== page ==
Tables Turned

Gerald W. Shaw

Publisher: Outskirts Press Pages: 392 Price: (paperback) $15.99 ISBN: 9781517036997 Reviewed: December, 2019 Author Website: Visit »

The years during and immediately after the Civil War were chaotic ones in Tennessee, where its citizens were torn between loyalties as battles raged. In this story, one of the few islands of relative tranquility is the modest Haven Hill plantation, whose owner, Henry O’Day, is the protagonist of this wide-ranging historical novel.

O’Day’s plantation is unique for its time in that he has declared slaves free to leave if they choose and allows them to participate in what somewhat resembles a profit-sharing plan if they don’t. This makes him unpopular with his slave-owning neighbors, a situation soon complicated when Karen Melaney, an Ohio abolitionist staying with her refugee parents at Haven Hill, is tried for being a Union spy. She gets off and, after the war, O’Day chooses her to defend him before a military tribunal on false charges of brutality toward his slaves.

Meanwhile in Washington, the author jarringly diverges from history with little warning. Here, Andrew Johnson is removed from office after impeachment (in real life, he remained), and the Senate passes a law requiring former slave holders to serve a term as slaves themselves, working fields they once owned. This last draws O’Day to Washington where, assisted by Melaney, he appears before the Supreme Court to challenge the primacy of the Constitution as a legal document.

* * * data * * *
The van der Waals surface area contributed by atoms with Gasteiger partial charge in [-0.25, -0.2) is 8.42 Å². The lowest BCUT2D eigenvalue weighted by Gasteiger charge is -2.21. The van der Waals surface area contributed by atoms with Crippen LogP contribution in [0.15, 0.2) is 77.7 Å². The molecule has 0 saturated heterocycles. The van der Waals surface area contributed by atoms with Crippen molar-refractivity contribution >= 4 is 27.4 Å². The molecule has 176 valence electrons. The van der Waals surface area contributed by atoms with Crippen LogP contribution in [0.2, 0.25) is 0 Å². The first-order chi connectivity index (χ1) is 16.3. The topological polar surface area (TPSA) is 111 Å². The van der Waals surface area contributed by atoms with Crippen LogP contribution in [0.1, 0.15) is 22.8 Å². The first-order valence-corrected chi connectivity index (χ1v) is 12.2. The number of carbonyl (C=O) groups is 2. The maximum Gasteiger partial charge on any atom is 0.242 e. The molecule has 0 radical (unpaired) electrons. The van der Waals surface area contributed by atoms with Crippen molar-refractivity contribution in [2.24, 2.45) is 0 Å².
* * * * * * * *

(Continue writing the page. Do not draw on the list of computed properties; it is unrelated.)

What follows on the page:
The novel paints an interesting picture of how people lived and traveled in this era. But readers will find some elements difficult to believe. For example, Shaw’s portrayal of the supremely accomplished O’Day— successful landowner, lawyer, crack shot, feminist ahead of his time, etc.—seems over-the-top. Ditto his depiction of Andrew Johnson, widely considered among the worst presidents ever, who he paints as a wise and sympathetic figure. A woman lawyer defending O’Day at that time is also dubious.   

Such issues impact the story’s effectiveness. Still, readers may appreciate the novel’s depiction of how a wide range of Americans coped with this troubled time in history.

Also available in hardcover and ebook.

Author's Current Residence
Ewing, Kentucky
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